The handshake project

Singapore, 28th August 2014

We get new projects in many different ways. Most of our projects come through referrals, which we find really beneficial as we are obviously recommended by others to potential clients looking for a professional lighting designer. The referral generally means that some ground work was already done by the person referring us by highly recommending our services through previous experiences. Those who refer us to potential clients are either existing clients, project consultants that we have worked for as well as friendly suppliers and manufacturers that have successfully cooperated with us on projects. The last group is a bit sensitive as the recommendation implies they are doing us a favour, which generally means they want some favours in return…

A growing part of our new projects come from people finding us through the internet, Facebook, our website or the “yellow pages”. We also found that being out there in the public realm, through magazine articles, seminars and other lighting related events. This blog and my recently published book has also helped establish ourselves as a reputable firm. Occasionally we get a direct project through the “boss to boss” contact, where I meet with the CEO of a company we have dealt with before and we shake hands there and then on a project that he wants me to do. That happened yesterday. I call these the handshake projects. We discuss and agree on the scope and fees on the spot and seal that with a handshake. Fee proposals are sent later as a formality for confirmation. Handshake projects are generally good as they intimate a high level of trust and respect supported by the highest authority in the client company. Of course you need to deliver then but with the trust and respect integrated in such project, the motivation to give it your best is sky high. After yesterday’s handshake, my kick of meeting is tomorrow! How good is that!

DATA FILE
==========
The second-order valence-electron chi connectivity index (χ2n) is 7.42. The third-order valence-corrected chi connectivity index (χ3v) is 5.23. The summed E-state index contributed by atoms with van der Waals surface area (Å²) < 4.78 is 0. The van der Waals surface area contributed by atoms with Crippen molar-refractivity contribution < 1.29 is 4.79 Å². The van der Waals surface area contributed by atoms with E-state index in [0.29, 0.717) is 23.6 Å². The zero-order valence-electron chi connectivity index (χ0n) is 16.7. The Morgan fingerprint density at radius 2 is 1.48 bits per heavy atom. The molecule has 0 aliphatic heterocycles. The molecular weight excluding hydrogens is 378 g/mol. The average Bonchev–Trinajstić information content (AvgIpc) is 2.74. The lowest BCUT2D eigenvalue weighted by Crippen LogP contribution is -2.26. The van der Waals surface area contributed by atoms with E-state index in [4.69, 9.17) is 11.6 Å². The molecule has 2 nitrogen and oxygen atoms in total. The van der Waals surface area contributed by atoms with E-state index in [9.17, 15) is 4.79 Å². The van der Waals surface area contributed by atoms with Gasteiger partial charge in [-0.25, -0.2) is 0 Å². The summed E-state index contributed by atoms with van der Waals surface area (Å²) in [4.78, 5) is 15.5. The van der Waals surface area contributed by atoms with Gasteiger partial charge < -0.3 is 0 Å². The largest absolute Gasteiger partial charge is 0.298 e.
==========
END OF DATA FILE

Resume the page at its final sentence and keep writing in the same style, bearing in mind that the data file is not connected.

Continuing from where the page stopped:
Light watch 5-143: Getting projects like that is as fast a s flipping a light switch…Here is a different look at switches







28. August 2014 by Martin Klaasen
Categories: light watch, lighting and culture, lighting and the economy, lighting design practice | Leave a comment

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